Zarkov’s Rocket Ship, based on the ‘Flash Gordon’ comics, rendered by Niall Pearce.

Somewhat ironically all this futuristic news took me back to the past, to a certain comic series that I grew up reading: Flash Gordon. Having spent my childhood summers reading issue after issue of Flash Gordon
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there are two things I would like to see realised in the coming years: the first is, of course, a Flash Gordon film although I doubt Hollywood is interested in this anymore; and the second is that the BFR should be renamed ‘the Zarkov’ after Dr Hans Zarkov
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, the resident rocket scientist in the Flash Gordon comics, who made a really great looking rocket known only as Zarkov’s Rocket Ship (see picture above).

Zarkov’s ship, besides its funny wheels, has a design better than any of today’s space shuttles; whether it is structurally feasible and aerodynamic is a different issue but it is undoubtedly extremely good looking
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The entire Flash Gordon comic series seems to be alien to the current generation – that is how the clock ticks – but if any comic deserves to be revived it is this. The interplanetary expeditions of Flash, accompanied by his belle Dale Arden and his kidnapper Dr Zarkov, that lead him to Mongo, the domain of Ming the merciless, lead him to friends like Prince Barin, a rare peaceful ruler in Mongo, the frigid and tropical kingdoms of Frigia and Tropica, the faster-than-light rockets in the Skorpii war, Vultan’s flying city and so much more.

The whole series was incredibly colourful, both in the literal sense and in terms of the imagination. In fact, done right, the space fighter Dak-Tula can be a formidable enemy in a hypothetical Flash Gordon film
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. That I am talking here of a comic strip older than Batman does a lot to make me feel old (I am yet to meet someone who used to read Flash Gordon in his childhood) but it also makes one thing clear: the internet has stolen many people’s imaginations and if we need the support of all of mankind to realise interplanetary colonisation – the only promising way forward for human survival – we need to get people more excited about space and few things spark our imaginations like flying dragons and tree people and rocket ships zooming from planet to planet. If there can only be one person who can grab people’s attention in this regard my money is on Flash Gordon.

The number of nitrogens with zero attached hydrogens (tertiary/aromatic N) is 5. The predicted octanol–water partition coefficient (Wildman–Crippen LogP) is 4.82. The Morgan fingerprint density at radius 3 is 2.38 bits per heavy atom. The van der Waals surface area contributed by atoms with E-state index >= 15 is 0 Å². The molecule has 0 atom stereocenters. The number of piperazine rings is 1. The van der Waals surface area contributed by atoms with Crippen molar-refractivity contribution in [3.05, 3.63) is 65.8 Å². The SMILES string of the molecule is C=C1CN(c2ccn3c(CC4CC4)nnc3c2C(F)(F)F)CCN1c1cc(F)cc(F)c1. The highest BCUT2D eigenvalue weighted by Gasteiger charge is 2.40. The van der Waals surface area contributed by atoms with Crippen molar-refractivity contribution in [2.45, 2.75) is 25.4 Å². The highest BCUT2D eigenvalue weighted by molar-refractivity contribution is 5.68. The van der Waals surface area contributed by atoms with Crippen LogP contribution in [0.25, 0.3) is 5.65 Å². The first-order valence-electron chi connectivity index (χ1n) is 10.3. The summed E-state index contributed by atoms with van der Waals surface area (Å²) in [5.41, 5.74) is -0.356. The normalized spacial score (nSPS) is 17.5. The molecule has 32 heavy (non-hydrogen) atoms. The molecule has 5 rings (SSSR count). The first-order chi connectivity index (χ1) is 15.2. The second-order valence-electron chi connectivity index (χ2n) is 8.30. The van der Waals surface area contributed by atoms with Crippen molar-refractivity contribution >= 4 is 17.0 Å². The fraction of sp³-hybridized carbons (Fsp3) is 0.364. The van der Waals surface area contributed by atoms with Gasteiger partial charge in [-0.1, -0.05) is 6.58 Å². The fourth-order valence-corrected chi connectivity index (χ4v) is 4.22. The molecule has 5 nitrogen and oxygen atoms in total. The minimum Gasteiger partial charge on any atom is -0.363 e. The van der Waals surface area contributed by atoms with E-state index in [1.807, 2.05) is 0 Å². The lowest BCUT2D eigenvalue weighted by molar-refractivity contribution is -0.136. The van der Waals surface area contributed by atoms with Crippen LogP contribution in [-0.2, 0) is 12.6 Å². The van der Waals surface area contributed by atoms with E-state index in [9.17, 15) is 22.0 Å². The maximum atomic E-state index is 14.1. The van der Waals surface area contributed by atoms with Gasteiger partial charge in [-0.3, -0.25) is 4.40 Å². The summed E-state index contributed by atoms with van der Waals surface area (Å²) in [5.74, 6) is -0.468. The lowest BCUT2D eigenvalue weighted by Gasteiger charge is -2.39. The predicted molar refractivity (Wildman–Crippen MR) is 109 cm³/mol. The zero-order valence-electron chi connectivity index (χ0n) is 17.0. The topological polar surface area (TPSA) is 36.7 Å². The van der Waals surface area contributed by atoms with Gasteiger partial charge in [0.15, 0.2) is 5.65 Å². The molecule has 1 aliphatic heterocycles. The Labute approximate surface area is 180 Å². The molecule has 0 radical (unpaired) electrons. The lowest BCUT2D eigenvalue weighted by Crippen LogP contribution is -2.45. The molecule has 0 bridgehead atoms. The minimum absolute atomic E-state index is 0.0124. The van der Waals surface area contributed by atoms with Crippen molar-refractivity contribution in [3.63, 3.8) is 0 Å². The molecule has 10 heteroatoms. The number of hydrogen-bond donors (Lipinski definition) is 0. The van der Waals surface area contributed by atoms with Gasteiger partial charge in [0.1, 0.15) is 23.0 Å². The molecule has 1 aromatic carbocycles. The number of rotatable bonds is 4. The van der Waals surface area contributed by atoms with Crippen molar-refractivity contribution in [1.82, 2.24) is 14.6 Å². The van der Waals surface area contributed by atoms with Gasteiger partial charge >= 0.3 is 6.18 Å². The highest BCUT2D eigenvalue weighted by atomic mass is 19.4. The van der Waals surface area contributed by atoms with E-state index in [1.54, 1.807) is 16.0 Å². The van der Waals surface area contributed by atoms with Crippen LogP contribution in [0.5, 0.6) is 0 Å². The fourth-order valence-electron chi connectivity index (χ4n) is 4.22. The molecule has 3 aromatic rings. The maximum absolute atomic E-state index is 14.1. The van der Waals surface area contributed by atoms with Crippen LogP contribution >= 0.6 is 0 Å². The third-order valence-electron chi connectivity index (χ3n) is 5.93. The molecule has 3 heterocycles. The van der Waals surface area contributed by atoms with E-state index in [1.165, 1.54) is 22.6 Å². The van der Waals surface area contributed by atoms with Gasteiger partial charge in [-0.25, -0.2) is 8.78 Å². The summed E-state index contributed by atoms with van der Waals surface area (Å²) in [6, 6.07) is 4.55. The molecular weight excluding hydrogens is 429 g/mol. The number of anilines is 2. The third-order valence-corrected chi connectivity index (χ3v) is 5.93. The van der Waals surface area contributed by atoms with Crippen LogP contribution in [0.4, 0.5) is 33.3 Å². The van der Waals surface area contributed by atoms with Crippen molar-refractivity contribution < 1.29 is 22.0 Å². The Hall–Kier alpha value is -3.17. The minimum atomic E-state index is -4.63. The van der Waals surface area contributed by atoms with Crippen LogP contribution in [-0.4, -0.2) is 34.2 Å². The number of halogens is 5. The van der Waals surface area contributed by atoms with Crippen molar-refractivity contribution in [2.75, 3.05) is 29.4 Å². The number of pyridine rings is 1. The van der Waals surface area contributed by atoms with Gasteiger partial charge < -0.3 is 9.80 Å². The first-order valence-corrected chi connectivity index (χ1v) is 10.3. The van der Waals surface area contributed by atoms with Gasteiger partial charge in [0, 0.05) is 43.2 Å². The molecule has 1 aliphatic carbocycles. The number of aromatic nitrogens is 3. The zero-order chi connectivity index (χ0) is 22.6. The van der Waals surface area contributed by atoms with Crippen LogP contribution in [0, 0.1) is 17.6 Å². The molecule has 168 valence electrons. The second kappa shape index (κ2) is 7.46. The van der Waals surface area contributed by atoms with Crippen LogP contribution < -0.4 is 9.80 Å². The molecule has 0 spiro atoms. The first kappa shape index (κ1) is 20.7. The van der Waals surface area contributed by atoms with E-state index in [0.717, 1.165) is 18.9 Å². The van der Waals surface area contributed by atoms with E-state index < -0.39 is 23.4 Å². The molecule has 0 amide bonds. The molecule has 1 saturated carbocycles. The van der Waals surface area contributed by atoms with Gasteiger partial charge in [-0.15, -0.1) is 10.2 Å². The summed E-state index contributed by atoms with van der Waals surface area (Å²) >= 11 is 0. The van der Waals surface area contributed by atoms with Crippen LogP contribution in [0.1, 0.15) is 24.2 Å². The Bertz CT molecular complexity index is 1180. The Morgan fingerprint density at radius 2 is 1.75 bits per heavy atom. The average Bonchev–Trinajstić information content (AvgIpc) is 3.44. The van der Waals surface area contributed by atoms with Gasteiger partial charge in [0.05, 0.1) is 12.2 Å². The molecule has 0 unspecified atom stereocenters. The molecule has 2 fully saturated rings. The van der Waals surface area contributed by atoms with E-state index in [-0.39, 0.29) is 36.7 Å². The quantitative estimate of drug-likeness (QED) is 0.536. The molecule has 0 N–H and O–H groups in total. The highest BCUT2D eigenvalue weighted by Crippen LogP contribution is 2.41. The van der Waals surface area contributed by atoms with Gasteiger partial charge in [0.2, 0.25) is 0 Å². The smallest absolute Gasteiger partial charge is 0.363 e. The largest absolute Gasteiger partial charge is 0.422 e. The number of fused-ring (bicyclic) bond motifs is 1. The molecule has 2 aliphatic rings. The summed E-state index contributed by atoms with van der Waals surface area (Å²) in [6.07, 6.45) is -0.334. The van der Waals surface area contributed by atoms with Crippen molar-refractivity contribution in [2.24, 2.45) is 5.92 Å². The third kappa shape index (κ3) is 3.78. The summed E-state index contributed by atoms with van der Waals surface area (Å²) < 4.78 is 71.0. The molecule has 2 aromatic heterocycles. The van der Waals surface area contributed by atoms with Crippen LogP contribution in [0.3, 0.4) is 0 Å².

1. I used to re-read them the following year besides trying to pick up new ones. I still carry digital editions around on my iPad today, silly me.

  2. Of course the Enterprise is a name I strongly back but Mr Musk undoubtedly already has that somewhere in his notes.

  3. I think it is only fair to state, at this point, that I think the BFR looks great too. It has a different kind of look, leaning more towards the simplicity of Kubrik than the ornate intricacy of FG.

  4. Naturally they will have to do away with some sexist language and make the stories more period-appropriate; there is a lot of the ‘damsel in distress’ angle in the old FG comics.